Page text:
- Gebundene Ausgabe: 544 Seiten
- Verlag: Monthly Review Pr (Oktober 2010)
- Sprache: Englisch
- ISBN-10: 1583672192
- ISBN-13: 978-1583672198
- Größe und/oder Gewicht: 14,5 x 4,1 x 21,1 cm
- Durchschnittliche Kundenbewertung: Schreiben Sie die erste Bewertung
The Ecological Rift: Capitalism's War on the Earth (Englisch) Gebundene Ausgabe – Oktober 2010
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Über den Autor und weitere Mitwirkende
John Bellamy Foster is editor of "Monthly Review". He is professor of sociology at the University of Oregon and author of "The Ecological Revolution", "The Great Financial Crisis" (with Fred Magdoff), "Critique of Intelligent Design" (with Brett Clark and Richard York), "Ecology Against Capitalism", "Marx s Ecology", and "The Vulnerable Planet".
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“the transformations of the human relation to the environment since the Industrial Revolution but particularly since 1945 … have so transformed our relation to the planet to raise the question of the Anthropocene. In all of this, capitalism has remained essentially … an enormous engine for the ceaseless accumulation of capital, compelled by the competitive drive of individuals and groups seeking their own self-interest in the form of private gain. Such a system recognizes no absolute limits to its own advance”.
From the outset the authors explicitly state that their analyses are based on Marxist ecology, and so much of their arguments devolve from and evolve upon the works of Marx and Engels, and the solutions they proffer echo the work of Istvan Meszaros. What emerges is that Marx and Engels were both well-aware that the prevalent economic system not only exploited the working-class, but also the natural resources, most particularly the soils of the agricultural lands.
What is fully realised by Foster, Clark & York is that “man lives in nature”, but that the self-imposed demands of capitalism has provoked a rift, a metabolic rift between humanity and the natural environment. This rift means that the planet’s ecosystems are in dire straits, to support this claim they (often) cite James Hansen:
“Planet Earth, creation, the world in which civilization developed, the world that we know with climate patterns and stable shorelines, is in imminent peril … and the timetable is shorter than we thought”.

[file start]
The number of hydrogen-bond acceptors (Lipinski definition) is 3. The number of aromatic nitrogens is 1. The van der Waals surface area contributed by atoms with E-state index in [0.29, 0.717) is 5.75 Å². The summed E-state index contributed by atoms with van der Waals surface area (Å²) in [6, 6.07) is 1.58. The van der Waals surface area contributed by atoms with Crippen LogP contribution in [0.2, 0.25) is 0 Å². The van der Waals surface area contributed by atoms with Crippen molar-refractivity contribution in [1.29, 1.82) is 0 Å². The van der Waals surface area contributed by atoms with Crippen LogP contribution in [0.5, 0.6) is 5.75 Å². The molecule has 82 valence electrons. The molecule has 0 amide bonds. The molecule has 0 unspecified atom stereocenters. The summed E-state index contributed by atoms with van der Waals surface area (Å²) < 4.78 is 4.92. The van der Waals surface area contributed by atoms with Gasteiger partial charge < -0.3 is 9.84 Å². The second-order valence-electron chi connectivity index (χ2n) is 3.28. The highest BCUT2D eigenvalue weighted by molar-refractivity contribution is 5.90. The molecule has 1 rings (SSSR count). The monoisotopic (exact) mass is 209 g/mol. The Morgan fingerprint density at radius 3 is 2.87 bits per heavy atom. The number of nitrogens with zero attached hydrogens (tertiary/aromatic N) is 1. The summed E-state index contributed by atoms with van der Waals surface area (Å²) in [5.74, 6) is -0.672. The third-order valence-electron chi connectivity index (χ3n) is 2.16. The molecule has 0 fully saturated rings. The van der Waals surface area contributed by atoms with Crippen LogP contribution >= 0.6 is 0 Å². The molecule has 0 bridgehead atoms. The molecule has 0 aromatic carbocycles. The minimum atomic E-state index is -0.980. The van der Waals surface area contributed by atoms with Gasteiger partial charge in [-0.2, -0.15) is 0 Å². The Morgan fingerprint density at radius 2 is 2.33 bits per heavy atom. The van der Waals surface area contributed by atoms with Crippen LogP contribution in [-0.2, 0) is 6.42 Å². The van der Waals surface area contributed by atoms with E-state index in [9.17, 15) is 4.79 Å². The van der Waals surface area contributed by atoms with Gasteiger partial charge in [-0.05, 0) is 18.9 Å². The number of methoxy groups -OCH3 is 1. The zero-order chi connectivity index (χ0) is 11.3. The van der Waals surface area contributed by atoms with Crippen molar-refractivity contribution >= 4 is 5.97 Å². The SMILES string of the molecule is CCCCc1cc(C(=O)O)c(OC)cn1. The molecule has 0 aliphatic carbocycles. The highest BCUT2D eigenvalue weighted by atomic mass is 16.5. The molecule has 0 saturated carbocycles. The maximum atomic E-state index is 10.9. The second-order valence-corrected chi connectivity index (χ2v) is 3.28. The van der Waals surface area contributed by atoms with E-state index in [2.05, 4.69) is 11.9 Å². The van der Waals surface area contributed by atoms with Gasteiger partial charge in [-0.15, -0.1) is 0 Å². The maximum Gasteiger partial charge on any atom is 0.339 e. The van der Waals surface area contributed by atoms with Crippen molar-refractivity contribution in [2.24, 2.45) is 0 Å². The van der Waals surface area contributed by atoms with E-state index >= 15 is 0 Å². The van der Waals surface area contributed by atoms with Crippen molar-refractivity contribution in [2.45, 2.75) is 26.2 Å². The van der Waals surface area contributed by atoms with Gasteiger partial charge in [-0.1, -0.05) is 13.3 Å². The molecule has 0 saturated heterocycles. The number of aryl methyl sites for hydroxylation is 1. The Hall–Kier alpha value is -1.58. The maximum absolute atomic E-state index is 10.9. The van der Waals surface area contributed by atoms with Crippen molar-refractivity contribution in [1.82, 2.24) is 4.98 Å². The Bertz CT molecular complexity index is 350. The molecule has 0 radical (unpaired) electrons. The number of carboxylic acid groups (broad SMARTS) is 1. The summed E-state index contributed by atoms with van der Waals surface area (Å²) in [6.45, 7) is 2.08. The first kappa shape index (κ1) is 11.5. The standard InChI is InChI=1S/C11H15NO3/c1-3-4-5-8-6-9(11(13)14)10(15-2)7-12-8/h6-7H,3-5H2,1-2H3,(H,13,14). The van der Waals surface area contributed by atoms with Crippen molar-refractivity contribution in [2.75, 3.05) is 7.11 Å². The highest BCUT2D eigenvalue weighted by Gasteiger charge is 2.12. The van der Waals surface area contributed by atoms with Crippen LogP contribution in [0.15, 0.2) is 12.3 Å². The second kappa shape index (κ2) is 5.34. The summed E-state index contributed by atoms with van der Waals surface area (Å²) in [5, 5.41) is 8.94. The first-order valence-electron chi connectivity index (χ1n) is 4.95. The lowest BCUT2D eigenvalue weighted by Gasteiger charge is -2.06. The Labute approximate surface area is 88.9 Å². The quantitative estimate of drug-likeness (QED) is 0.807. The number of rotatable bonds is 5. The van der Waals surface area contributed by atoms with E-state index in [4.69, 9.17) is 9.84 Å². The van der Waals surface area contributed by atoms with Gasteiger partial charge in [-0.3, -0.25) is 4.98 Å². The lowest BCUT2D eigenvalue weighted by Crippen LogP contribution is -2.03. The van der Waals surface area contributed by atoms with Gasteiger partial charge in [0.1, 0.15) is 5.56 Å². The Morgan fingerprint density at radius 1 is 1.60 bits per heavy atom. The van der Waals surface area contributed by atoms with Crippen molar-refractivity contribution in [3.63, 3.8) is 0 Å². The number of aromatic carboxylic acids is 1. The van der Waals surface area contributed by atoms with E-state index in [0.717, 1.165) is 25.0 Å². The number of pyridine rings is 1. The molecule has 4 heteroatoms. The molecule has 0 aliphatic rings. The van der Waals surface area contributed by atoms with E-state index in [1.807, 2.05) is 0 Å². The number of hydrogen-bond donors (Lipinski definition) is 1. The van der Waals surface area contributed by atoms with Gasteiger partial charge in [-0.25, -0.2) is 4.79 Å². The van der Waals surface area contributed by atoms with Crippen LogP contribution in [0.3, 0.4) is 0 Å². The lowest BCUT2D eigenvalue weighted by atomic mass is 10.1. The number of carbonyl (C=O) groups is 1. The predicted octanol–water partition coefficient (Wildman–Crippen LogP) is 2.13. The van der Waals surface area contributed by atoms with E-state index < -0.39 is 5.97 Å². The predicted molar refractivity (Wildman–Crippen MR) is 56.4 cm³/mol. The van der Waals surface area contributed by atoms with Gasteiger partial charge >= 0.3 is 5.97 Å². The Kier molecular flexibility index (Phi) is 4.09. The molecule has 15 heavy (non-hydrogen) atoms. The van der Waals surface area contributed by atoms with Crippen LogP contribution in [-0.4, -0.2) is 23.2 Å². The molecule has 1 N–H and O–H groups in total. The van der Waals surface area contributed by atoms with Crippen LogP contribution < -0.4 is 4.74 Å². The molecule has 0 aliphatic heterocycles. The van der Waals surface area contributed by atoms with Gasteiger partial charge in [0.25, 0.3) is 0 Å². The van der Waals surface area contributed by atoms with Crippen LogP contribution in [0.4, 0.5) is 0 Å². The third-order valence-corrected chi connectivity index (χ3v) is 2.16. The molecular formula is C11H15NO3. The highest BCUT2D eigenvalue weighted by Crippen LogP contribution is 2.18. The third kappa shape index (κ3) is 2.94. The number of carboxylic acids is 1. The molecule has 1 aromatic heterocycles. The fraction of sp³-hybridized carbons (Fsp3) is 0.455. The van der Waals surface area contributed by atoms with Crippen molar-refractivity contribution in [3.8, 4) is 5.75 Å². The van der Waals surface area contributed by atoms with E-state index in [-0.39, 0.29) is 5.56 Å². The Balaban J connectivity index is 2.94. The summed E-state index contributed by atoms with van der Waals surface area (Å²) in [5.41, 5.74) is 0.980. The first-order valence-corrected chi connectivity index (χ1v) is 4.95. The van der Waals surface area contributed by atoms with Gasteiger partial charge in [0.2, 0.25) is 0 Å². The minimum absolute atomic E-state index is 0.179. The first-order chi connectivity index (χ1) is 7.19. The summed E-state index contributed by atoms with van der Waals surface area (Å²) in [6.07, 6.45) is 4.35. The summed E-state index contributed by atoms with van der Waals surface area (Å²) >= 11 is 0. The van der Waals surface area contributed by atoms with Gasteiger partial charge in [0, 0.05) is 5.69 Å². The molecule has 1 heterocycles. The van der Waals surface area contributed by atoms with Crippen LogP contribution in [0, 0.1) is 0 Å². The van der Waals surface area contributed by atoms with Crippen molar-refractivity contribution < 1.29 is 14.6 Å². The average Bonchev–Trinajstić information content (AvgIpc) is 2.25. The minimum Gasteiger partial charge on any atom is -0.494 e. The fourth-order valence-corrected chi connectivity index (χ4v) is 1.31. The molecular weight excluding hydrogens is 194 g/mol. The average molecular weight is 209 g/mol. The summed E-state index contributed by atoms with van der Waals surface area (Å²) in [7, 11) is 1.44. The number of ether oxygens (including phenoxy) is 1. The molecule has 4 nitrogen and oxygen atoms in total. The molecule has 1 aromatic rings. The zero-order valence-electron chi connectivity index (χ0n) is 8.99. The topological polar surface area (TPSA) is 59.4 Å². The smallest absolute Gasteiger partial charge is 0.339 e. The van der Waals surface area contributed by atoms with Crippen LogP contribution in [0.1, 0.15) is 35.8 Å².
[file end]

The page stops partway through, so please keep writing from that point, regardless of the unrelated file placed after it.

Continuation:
Humanity now stands on the edge of nature, heading in a direction where it will be estranged from the natural world.
It is imperative to understand when reading this work that Foster & Co. consider nature, as we know it today, to be a product of both natural and human history; when one considers the modifications and alterations humanity has made to landscapes, the species it has exterminated, and the threatening emergence of climate change this is not a contentious issue. Ecological and social metabolism are strategic to the impact that humanity has had on the biosphere. Metabolism is defined as the chemical reaction that takes place between the constituent elements and beings of the planet; when humans labour, as they must do to remain alive, their efforts form part of the wider natural metabolism, but these labours also impact on those around them – both within their immediate and distant communities. The metabolism between the elements of nature and between humanity and nature is described as the ‘ecological metabolism’, whilst the interactions between humans is the ‘social metabolism’. The authors see a substantial fracture occurring in both, furthermore, without addressing and repairing the rift in both there is bugger-all chance to avert the impending climate catastrophies.
The dialectic of wealth verses value is also discussed at length. Value is something that has worth beyond its exchange value in capital terms, an intrinsic value upon which life depends. Wealth is an accumulation of capital engineered by commandeering resources, creating scarcity in the markets, and increasing one’s wealth via that wealth itself; this mindset presupposes that everything has a capital value, indeed the sun would be shut off if it could be managed until a dollar-value and ownership could be arranged and managed.